Tuesday, 18 January 2022
Many years ago Beach Buoy's Father brought home three large photographs.
They were taken in July 1901 by Mr. Webster as he stood on the roof of an engineering company in Middleton, Hartlepool.
Beach Buoy decided to zoom in on certain scenes with the macro option on his mobile phone and cherry pick some scenes
A fiddle with a Snapseed filter added extra life to the settings.
It is just a moment in time on a summer's day over 120 years ago.
The photographs were lent to a local historian ; George Colley.
His book; The Sands of Time features two of the photographs joined to make a larger panoramic scene of the day. The photograph is used as centre pages in his publication.
Monday, 17 January 2022
Sunday, 16 January 2022
Saturday, 15 January 2022
Thursday, 13 January 2022
Monday, 10 January 2022
It was an after work beach walk.
Beach Buoy and Another Dog reached the beach around 3-40 p.m.
There was a fresh, but not chilly breeze from the south west.
There were a few people around, but there was lots of space for everyone.
The tide was well out.
Beach Buoy and Another Dog headed south along the strand-line.
It was good to fit in a beach walk.
A little like saving some weekend for a weekday night.
Late afternoon sun illuminated clouds hung over the dunes.
A confident looking lady strode diagonally across the beach towards the sea.
Her large loyal dog padded along behind.
Beach Buoy and Another Dog were heading towards the stack when a puzzled looking man appeared at the recently storm-damaged dune edge.
"It's quite a drop."
said Beach Buoy.
Pointing to the south, he added
" The drop is lower at that end."
The man walked so far towards the south then went for it.
He stepped down a collapsing dune.
It delivered him perfectly to the beach below.
Beach Buoy and Another Dog headed up to
Stubborn Dog Stack
He added some beach stones.
They headed back.
Half a Moon watched them leave.
Sunday, 9 January 2022
It was 2-40 p.m.
Beach Buoy and Another Dog parked up.
The car park was busy.
It was overcast with a breeze from the south west.
Two horses were coming up the access ramp.
Beach Buoy and Another Dog stood to one side.
They began to walk down the ramp.
A man with a fat-tyred bike was heading up.
If roles were reversed it would be a fat tired man with a bike...
People and dogs milled around.
A lady with a pink rucksack, marched south.
Some invited their reflections along to see the sea.
Beach Buoy and Another Dog headed south over shingle and sand.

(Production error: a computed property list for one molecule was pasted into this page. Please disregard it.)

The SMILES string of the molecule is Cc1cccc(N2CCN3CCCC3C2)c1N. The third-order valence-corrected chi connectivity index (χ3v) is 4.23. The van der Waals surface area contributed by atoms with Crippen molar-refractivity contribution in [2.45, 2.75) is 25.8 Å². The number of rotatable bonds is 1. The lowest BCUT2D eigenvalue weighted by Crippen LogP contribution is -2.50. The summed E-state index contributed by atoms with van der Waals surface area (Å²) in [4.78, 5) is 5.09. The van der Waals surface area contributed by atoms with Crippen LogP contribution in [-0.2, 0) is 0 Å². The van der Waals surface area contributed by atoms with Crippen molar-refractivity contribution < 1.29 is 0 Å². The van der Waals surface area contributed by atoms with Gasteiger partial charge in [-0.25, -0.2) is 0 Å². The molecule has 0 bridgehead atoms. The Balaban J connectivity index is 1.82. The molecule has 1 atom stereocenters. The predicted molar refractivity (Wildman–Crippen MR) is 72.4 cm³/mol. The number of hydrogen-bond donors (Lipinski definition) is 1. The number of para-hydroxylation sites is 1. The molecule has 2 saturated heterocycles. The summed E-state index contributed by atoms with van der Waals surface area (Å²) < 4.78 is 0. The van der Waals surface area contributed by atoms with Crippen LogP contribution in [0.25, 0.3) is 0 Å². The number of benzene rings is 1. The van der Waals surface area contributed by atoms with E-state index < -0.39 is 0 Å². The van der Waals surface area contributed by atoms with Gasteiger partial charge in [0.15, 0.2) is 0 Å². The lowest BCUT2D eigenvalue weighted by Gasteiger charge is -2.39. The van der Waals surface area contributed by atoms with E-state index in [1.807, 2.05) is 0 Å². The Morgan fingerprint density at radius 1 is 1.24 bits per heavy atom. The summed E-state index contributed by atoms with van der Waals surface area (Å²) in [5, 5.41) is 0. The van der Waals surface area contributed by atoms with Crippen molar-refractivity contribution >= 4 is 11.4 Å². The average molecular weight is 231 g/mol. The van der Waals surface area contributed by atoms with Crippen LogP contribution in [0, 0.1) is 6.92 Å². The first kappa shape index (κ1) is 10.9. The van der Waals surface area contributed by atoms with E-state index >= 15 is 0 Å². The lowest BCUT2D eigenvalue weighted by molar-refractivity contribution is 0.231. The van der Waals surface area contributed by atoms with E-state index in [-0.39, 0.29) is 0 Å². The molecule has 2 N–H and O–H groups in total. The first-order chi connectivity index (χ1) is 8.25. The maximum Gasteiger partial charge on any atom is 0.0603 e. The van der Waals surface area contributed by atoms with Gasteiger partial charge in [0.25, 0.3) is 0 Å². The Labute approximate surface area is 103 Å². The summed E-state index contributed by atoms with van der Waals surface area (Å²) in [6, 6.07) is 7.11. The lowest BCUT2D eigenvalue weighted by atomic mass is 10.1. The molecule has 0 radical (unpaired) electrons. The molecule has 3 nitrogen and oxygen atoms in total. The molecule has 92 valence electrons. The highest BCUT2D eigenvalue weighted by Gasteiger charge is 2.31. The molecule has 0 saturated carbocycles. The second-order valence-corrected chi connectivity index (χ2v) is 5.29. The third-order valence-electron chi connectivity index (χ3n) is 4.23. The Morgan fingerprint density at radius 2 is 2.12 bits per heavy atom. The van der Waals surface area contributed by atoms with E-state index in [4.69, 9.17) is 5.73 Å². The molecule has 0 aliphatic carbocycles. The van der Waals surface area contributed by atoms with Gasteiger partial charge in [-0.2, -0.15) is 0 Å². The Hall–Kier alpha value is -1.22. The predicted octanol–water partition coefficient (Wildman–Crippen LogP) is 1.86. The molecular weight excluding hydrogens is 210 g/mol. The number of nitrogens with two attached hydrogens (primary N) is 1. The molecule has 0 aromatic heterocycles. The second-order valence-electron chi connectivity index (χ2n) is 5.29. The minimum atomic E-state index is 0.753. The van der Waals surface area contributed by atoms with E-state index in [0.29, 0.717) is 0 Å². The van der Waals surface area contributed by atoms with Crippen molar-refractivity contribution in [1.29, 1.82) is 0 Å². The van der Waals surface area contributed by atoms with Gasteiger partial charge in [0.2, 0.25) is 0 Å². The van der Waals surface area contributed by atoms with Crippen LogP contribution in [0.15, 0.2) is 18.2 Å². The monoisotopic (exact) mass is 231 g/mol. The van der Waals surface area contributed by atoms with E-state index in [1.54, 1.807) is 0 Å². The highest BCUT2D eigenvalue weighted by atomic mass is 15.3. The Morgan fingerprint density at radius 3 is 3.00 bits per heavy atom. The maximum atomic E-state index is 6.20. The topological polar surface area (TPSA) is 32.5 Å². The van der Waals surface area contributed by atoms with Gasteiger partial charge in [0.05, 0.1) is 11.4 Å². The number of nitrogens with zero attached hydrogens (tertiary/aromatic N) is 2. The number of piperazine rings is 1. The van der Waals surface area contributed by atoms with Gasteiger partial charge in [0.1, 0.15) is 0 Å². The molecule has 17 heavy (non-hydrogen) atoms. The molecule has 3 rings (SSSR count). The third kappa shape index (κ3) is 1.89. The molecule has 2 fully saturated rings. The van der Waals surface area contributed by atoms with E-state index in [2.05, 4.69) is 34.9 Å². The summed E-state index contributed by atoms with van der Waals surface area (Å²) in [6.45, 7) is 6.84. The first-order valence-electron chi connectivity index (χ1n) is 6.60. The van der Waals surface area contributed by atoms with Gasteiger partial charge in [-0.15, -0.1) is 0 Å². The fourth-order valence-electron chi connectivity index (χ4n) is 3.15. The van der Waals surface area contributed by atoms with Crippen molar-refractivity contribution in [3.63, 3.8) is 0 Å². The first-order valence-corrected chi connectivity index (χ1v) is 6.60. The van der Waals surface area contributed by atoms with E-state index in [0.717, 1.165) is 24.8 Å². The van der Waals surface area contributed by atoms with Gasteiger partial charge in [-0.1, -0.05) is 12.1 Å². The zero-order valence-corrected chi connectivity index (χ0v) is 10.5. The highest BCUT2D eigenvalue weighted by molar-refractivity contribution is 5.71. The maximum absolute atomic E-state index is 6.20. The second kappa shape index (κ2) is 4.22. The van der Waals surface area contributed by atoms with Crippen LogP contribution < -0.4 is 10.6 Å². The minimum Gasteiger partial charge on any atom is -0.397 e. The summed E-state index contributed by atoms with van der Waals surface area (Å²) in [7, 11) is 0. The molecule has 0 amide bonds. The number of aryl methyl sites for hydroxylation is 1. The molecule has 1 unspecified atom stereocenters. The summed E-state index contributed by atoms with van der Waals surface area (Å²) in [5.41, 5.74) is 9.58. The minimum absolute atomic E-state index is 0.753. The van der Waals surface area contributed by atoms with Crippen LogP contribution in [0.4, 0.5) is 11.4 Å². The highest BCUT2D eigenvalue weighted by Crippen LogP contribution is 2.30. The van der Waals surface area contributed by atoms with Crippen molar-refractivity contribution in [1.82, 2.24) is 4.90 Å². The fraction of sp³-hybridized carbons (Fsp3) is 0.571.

They headed up to the dunes, beach stones in hand for the stack.
Wind Turbine Towers stood waiting to head out to sea, like pipes of an industrial cathedral organ.
Beach Buoy added the stones to
Stubborn Dog Stack.
They looked out into the bay.
Thought some thoughts.
They headed back down to the beach.
"See you mate."
A man and his reflection headed south on the water's edge.
The tide was low enough to allow beach access to North Gare Pier.
Beach Buoy and Another Dog walked to Sand Martin Corner; the banks of
dune edge that run north from the Pier.
A Dad and lad were setting up on the beach for a fishing adventure.
Beach Buoy had a mooch in the shingle between the World War 2 Tanks Traps.
They turned, heading back to the north.
Up ahead a rider and horse walked the water's edge.
They headed to a companion who was stood up to the north.
Once there, the horse and rider circled him as he took photographs.
The sun came out for a while, changing the feel of the beach completely.
Beach Buoy picked up a large sherd of pottery.
It was an unusual design but one that he recognised as similar to another piece found recently.
Beach Buoy cleared the frost from the van before setting off for the beach.
He and Another Dog reached the beach car park at 7-40 a.m.
There was around half a dozen cars already there.
Two cyclists cycled the promenade.
Silhouettes headed for the water's edge in the half light.
There was a fresh breeze from the west.
The tide was more in than it was out.
Gulls dotted a lightening sky.
In the distance, a pile driver thudded relentlessly.
Beach Buoy and Another Dog walked the shingle as they headed south.
A Crow crowed on the strand line.
The beachcombing Border Collie Couple were heading back to the north.
Beach Buoy and Another Dog headed up to the strand line as a Parcel of Oyster Catchers flew north near the water's edge.
Two Ladies with three dogs passed by.
Beach Buoy responded with a
Before showing off his distant wave technique at closer than usual quarters.
Beach Buoy gathered some beach stones for Stubborn Dog Stack.
Beach Buoy pulled down the three hoods that he had up.
The air felt fresher, the sea was louder.
A smaller Parcel of Oyster Catchers flew north; air mail.
Beach Buoy and Another Dog climbed a slope on the dune edge.
Frozen footsteps in the sand made a handy staircase.
He placed the collected stones onto the stack.
Beach Buoy took two stones from his beach bag, that he had collected at Crimdon.
He added them to the stack.
Beach Buoy and Another Dog stood looking out to sea as waves broke in front of the Sea Serpent Marker.
They turned to head to the
"See you mate."
The sun cleared the hills to the south.
North Gare Beach.
Oyster Catchers stood at the edge of the blue lagoon.
Normally the stones at the edge of the river are piled up in a peak.
Rough seas had flattened them, shingle was scattered around.
A clay pipe fragment laid in the shingle.
They stood by the river a while as a dog walker walked his dog along the North Gare Pier.
They headed back.
The lagoon was edged with a ring of sea coal and an outer ring of frost.
The tide was well in.
It had peaked at 8-38 a.m .
The dune edge had taken a beating recently.
Dottie Dog was up at the dune edge, a lower section than that was hit by rough seas.
The dog owners chatted briefly.
The beach was filling up a little.
Beach Buoy sat in the van and watched the little people as they stood on the promenade wall, watching the yachts in the bay.